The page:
Recent work has begun to address this problem. My own research with those tasked with reintegrating extremists in the UK has yielded a framework for interpreting success in this context. This model demands further empirical exploration, and there is some way to go before we have a clear set of metrics that reflect what successful reintegration ‘looks like’. We also remain hampered by a limited understanding of why people renounce terrorism. A number of ‘push’ and ‘pull’ factors have been implicated in the move away from violence. For example, disillusion with the group, ‘burnout’, or losing faith in the ideology underpinning violence may be important in pushing the individual away from the group. Whilst the desire to marry and have a ‘normal life’, financial incentives, or new educational or employment opportunities may play a role in pulling them away. However, the complex ways in which these interact, and the process by which they affect long-term change remains poorly understood. Indeed, this shopping list of factors highlights one of the few things that does seem certain about the disengagement process: it is highly individualised and personal. Consequently, a one-size-fits-all approach is unlikely to be effective.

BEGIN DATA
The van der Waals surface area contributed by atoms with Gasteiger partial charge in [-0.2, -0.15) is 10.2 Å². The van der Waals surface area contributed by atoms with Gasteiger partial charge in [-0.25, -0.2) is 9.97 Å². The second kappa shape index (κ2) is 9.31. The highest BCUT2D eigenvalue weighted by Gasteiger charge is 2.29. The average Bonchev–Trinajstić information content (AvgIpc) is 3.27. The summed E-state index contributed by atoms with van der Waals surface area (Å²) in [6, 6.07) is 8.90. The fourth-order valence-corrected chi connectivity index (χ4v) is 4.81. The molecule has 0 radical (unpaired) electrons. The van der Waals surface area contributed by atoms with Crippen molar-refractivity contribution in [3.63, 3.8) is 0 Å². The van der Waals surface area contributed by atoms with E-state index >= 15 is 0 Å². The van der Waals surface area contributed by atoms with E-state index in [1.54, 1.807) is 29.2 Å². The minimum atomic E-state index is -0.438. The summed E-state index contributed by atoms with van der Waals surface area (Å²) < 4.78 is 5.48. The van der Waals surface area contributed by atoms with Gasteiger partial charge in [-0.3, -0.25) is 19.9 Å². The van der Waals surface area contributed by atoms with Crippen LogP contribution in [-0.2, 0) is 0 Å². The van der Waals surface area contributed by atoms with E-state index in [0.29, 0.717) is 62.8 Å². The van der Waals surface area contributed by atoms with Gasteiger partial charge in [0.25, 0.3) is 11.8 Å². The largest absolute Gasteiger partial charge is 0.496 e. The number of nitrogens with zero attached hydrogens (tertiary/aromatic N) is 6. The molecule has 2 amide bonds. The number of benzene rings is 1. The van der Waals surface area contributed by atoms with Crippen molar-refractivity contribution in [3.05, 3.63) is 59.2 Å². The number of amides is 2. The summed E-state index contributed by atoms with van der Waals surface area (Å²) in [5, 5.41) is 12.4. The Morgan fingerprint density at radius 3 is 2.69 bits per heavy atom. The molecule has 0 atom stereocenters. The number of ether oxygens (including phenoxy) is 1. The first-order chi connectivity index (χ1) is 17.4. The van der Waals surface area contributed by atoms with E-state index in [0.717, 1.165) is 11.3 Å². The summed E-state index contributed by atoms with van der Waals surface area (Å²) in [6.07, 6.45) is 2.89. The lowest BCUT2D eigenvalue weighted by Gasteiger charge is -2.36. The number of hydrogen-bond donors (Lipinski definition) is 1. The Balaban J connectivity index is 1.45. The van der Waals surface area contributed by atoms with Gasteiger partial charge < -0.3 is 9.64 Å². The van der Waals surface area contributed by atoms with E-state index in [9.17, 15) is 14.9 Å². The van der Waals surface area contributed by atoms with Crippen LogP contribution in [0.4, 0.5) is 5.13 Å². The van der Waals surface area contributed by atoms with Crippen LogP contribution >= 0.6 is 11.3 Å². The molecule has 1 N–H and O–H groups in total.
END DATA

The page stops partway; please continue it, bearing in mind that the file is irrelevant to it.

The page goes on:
Despite our relatively weak empirical and theoretical knowledge base, practitioners are faced with the task of trying to positively influence those convicted of terrorism offences. Indeed, those at the front line have done important and innovative work in trying to reduce the risk that these individuals are deemed to pose. In the UK, a range of agencies have come together to better understand and deliver interventions. In my own research in this context I looked, not only at the practical efforts to reduce the risk of reoffending, but also at their theoretical underpinnings. Interestingly, there is evidence of two quite different theoretical approaches. The first relies on trying to reduce the risk of reoffending by addressing criminogenic needs, trying to plug deficits believed to contribute to an individual’s offending. Here, work might focus on addressing perceived misinterpretations of religion, or attempting to modify emotional responses to perceived injustice. The second seeks to support desistance, concentrating on developing a person’s strengths and realising goals. Underpinning this second model is the idea that we all seek to secure shared human goods, but that offenders do so in maladaptive ways that violate social norms. A corollary of this is that it is possible to encourage people to pursue those same goods in pro-social ways. Given the focus on personal agency and values that underpins what is commonly known as the Good Lives Model, it has particular relevance to terrorism offending.